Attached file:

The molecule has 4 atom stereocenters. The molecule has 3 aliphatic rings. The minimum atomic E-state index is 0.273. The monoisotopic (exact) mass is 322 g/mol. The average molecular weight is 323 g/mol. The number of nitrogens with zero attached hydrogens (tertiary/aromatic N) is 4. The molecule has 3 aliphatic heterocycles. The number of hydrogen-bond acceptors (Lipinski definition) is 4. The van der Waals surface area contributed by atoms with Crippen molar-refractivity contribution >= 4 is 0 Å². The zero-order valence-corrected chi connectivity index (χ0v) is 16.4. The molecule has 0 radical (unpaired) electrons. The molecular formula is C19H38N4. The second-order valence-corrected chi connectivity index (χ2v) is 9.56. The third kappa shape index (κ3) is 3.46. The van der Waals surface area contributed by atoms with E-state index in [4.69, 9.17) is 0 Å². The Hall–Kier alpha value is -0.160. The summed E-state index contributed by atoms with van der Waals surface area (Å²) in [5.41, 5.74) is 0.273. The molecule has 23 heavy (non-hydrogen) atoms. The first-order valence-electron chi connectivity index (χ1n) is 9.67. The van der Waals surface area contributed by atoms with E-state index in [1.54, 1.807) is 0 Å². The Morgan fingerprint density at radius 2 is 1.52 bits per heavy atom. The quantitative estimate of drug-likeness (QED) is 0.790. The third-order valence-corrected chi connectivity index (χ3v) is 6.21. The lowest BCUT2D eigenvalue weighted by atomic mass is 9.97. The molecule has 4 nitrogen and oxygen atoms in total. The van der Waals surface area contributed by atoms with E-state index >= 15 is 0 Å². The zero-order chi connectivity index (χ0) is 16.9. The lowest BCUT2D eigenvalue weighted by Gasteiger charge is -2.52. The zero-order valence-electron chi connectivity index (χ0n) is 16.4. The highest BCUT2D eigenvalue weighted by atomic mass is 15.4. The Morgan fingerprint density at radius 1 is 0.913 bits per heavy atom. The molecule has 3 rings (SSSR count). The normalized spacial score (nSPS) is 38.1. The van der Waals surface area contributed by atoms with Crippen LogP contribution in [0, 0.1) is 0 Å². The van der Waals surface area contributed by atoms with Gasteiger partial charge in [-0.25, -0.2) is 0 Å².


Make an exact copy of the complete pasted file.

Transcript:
The molecule has 4 atom stereocenters. The molecule has 3 aliphatic rings. The minimum atomic E-state index is 0.273. The monoisotopic (exact) mass is 322 g/mol. The average molecular weight is 323 g/mol. The number of nitrogens with zero attached hydrogens (tertiary/aromatic N) is 4. The molecule has 3 aliphatic heterocycles. The number of hydrogen-bond acceptors (Lipinski definition) is 4. The van der Waals surface area contributed by atoms with Crippen molar-refractivity contribution >= 4 is 0 Å². The zero-order valence-corrected chi connectivity index (χ0v) is 16.4. The molecule has 0 radical (unpaired) electrons. The molecular formula is C19H38N4. The second-order valence-corrected chi connectivity index (χ2v) is 9.56. The third kappa shape index (κ3) is 3.46. The van der Waals surface area contributed by atoms with E-state index in [4.69, 9.17) is 0 Å². The Hall–Kier alpha value is -0.160. The summed E-state index contributed by atoms with van der Waals surface area (Å²) in [5.41, 5.74) is 0.273. The molecule has 23 heavy (non-hydrogen) atoms. The first-order valence-electron chi connectivity index (χ1n) is 9.67. The van der Waals surface area contributed by atoms with E-state index in [1.54, 1.807) is 0 Å². The Morgan fingerprint density at radius 2 is 1.52 bits per heavy atom. The quantitative estimate of drug-likeness (QED) is 0.790. The third-order valence-corrected chi connectivity index (χ3v) is 6.21. The lowest BCUT2D eigenvalue weighted by atomic mass is 9.97. The molecule has 4 nitrogen and oxygen atoms in total. The van der Waals surface area contributed by atoms with E-state index >= 15 is 0 Å². The zero-order chi connectivity index (χ0) is 16.9. The lowest BCUT2D eigenvalue weighted by Gasteiger charge is -2.52. The zero-order valence-electron chi connectivity index (χ0n) is 16.4. The highest BCUT2D eigenvalue weighted by atomic mass is 15.4. The Morgan fingerprint density at radius 1 is 0.913 bits per heavy atom. The molecule has 3 rings (SSSR count). The normalized spacial score (nSPS) is 38.1. The van der Waals surface area contributed by atoms with Crippen LogP contribution in [0, 0.1) is 0 Å². The van der Waals surface area contributed by atoms with Gasteiger partial charge in [-0.25, -0.2) is 0 Å².